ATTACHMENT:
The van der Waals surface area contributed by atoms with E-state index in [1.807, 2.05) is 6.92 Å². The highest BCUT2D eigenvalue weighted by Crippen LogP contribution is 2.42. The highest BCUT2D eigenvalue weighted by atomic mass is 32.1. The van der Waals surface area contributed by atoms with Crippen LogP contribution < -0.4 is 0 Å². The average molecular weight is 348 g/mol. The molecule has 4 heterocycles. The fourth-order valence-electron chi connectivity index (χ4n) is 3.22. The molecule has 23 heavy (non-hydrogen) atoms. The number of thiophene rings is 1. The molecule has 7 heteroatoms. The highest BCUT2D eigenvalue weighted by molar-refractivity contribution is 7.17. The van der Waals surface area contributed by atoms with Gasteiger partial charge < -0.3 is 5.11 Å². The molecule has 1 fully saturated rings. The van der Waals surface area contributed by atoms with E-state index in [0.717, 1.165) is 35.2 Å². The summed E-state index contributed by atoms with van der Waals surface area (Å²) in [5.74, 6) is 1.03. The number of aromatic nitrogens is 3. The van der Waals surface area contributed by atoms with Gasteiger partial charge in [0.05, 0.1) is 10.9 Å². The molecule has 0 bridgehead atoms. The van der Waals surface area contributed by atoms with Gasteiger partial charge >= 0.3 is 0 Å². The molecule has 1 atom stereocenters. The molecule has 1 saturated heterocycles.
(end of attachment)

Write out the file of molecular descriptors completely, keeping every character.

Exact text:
The van der Waals surface area contributed by atoms with E-state index in [1.807, 2.05) is 6.92 Å². The highest BCUT2D eigenvalue weighted by Crippen LogP contribution is 2.42. The highest BCUT2D eigenvalue weighted by atomic mass is 32.1. The van der Waals surface area contributed by atoms with Crippen LogP contribution < -0.4 is 0 Å². The average molecular weight is 348 g/mol. The molecule has 4 heterocycles. The fourth-order valence-electron chi connectivity index (χ4n) is 3.22. The molecule has 23 heavy (non-hydrogen) atoms. The number of thiophene rings is 1. The molecule has 7 heteroatoms. The highest BCUT2D eigenvalue weighted by molar-refractivity contribution is 7.17. The van der Waals surface area contributed by atoms with Gasteiger partial charge < -0.3 is 5.11 Å². The molecule has 1 fully saturated rings. The van der Waals surface area contributed by atoms with E-state index in [0.717, 1.165) is 35.2 Å². The summed E-state index contributed by atoms with van der Waals surface area (Å²) in [5.74, 6) is 1.03. The number of aromatic nitrogens is 3. The van der Waals surface area contributed by atoms with Gasteiger partial charge in [0.05, 0.1) is 10.9 Å². The molecule has 0 bridgehead atoms. The van der Waals surface area contributed by atoms with Gasteiger partial charge >= 0.3 is 0 Å². The molecule has 1 atom stereocenters. The molecule has 1 saturated heterocycles.